One of the hot topics, so to speak, in the global warming debate is allocating responsibility for 20th century warming between natural and man-made effects. This is harder than one might imagine â after all, no oneâs thermometer has two readings, one for ânaturalâ and one for âman-made.â This week, from CERN in Geneva, comes an important new study in this debate.
Global warming skeptics argue that only a portion, possibly a small portion, of recent warming is due to man-made CO2 and greenhouse gasses. Climate alarmists have, in turn, argued that all of 20th century warming, and more, was due to anthropogenic effects (if the âand moreâ is confusing, it means that some scientists believe that certain man-made and natural cooling effects actually reduced man-made warming below what it might have been.)
It is only in this context that Michael Mannâs famous hockey stick studies make even a bit of sense. After all, what do pre-industrial world temperature trends have anything to tell us about the effect of man-made Co2 on 20th century temperatures?
But Mannâs work had a very specific purpose â to make the case that the natural variability of temperatures, at least on a millennial scale, is very small. Though considered by many to be deeply flawed, Mannâs work seemed to say that the anecdotal historical record was wrong, that there was not a Medieval warm period or very cold period during the solar minima of the 17th and 18th centuries. In his hockey stick, the only significant trend in temperatures began with the industrial age, and manâs production of CO2.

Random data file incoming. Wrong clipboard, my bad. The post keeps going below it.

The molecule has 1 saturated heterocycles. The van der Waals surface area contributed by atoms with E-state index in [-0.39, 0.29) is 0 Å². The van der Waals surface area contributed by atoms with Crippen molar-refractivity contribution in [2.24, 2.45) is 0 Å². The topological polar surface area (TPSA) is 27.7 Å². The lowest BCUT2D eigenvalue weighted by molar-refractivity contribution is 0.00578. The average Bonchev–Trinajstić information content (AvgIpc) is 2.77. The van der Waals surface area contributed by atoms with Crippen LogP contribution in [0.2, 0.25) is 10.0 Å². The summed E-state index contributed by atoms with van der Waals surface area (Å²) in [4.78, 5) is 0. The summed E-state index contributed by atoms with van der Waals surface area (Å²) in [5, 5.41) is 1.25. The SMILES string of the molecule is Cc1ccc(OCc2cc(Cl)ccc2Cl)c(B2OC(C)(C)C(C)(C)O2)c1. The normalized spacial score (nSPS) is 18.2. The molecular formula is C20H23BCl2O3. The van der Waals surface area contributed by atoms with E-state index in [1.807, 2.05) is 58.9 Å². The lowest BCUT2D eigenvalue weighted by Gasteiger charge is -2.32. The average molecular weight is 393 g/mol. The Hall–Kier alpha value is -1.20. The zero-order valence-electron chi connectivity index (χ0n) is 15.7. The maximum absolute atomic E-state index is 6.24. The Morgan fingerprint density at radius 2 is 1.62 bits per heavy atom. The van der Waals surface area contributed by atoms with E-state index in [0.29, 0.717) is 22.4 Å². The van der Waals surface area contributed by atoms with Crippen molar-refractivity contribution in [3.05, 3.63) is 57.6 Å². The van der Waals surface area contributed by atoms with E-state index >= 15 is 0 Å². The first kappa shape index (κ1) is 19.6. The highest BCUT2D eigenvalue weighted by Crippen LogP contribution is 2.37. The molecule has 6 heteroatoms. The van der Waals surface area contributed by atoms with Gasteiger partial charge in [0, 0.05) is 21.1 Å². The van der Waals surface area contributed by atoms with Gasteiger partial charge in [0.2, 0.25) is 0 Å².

Much of the debate revolves around the role of the sun, and though holding opposing positions, both skeptics and alarmists have had good points in the debate. Skeptics have argued that it is absurd to downplay the role of the sun, as it is the energy source driving the entire climate system. Michael Mann notwithstanding, there is good evidence that unusually cold periods have been recorded in times of reduced solar activity, and that the warming of the second half of the 20th century has coincided with a series of unusually strong solar cycles.
Global warming advocates have responded, in turn, that while the sun has indeed been more active in the last half of the century, the actual percentage change in solar irradiance is tiny, and hardly seems large enough to explain measured increases in temperatures and ocean heat content.
And thus the debate stood, until a Danish scientist named Henrik Svensmark suggested something outrageous â that cosmic rays might seed cloud formation. The implications, if true, had potentially enormous implications for the debate about natural causes of warming.
When the sun is very active, it can be thought of as pushing away cosmic rays from the Earth, reducing their incidence. When the sun is less active, we see more cosmic rays. This is fairly well understood. But if Svensmark was correct, it would mean that periods of high solar output should coincide with reduced cloud formation (due to reduced cosmic ray incidence), which in turn would have a warming effect on the Earth, since less sunlight would be reflected back into space by clouds.
Here was a theory, then, that would increase the theoretical impact on climate of an active sun, and better explain why solar irradiance changes might be underestimating the effect of solar output changes on climate and temperatures.